Despite the controversies, Perry remains a serious Republican contender, analysts say. He collected $17 million in seven weeks for his campaign and has a record of winning big elections.
"Perry has not cratered," said Brown. "This is Cain's moment in the sun. If Cain begins to fall, logic suggests his supporters might well go to Perry."
Cain remains largely unknown. While Romney and Perry blasted each other's records at recent debates, no one seriously challenged Cain.
That may change.
Cain fits a pattern that's been apparent all year, said David Paleologos, director of the political research center at Suffolk University, which surveys New Hampshire voters.
"We've now had four instances of Republicans surging," he noted, as conservatives seek an alternative to the more centrist Romney.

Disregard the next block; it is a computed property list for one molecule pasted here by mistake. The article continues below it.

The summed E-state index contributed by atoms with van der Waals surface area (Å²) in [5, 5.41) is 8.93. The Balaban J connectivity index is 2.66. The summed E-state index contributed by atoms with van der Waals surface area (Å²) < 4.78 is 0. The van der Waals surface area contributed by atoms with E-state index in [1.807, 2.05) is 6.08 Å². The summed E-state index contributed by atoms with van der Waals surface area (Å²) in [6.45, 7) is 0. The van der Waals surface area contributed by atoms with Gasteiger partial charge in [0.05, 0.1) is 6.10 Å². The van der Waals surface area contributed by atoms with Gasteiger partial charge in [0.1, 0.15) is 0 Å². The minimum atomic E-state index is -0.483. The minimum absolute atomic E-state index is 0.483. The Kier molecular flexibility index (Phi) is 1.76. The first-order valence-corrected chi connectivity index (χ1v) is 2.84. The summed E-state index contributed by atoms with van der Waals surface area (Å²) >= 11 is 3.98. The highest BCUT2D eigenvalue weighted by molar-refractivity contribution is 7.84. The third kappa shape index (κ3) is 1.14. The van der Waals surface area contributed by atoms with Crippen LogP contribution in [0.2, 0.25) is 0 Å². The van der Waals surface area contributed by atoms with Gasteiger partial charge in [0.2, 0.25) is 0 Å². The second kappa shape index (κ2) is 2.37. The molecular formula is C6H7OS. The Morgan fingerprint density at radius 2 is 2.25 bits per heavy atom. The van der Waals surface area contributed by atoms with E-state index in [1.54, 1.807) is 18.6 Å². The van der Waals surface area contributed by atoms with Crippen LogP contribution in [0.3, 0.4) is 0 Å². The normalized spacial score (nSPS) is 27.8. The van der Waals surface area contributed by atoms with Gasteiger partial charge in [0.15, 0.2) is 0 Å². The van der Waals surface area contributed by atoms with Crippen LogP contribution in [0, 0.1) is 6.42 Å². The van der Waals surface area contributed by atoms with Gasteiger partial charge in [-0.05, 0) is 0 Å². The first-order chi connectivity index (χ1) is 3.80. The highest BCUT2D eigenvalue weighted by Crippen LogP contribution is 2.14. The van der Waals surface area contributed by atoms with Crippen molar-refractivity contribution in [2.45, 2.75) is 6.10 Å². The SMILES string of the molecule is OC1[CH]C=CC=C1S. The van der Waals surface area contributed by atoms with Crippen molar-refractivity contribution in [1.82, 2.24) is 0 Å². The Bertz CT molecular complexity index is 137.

None of the alternatives has shown staying power. Businessman Donald Trump and former Arkansas Gov. Mike Huckabee, chose not to run. Minnesota Rep. Michele Bachmann won the August Iowa straw poll, but support has plunged in recent weeks. Perry, who led some national polls a month ago, has fallen behind Romney in some surveys.
Romney is expected to discuss his 160-page economic plan, released a month ago. It stresses familiar conservative themes, such as keeping tax rates low, spurring domestic energy production, easing regulatory burdens and repealing the 2010 federal health care law.
Cain is likely to be asked about his 999 plan, which would impose 9 percent flat tax rates on businesses, individuals and sales.
But how viable is the plan? Will it stand up to criticism from rivals? And most important, will it seem reasonable to voters?
Aitken, like so many voters, wants to know more. "He seems like a very nice guy, and he's inspirational," she said. "but he doesn't have a record to go on. We have to go on what he's saying."
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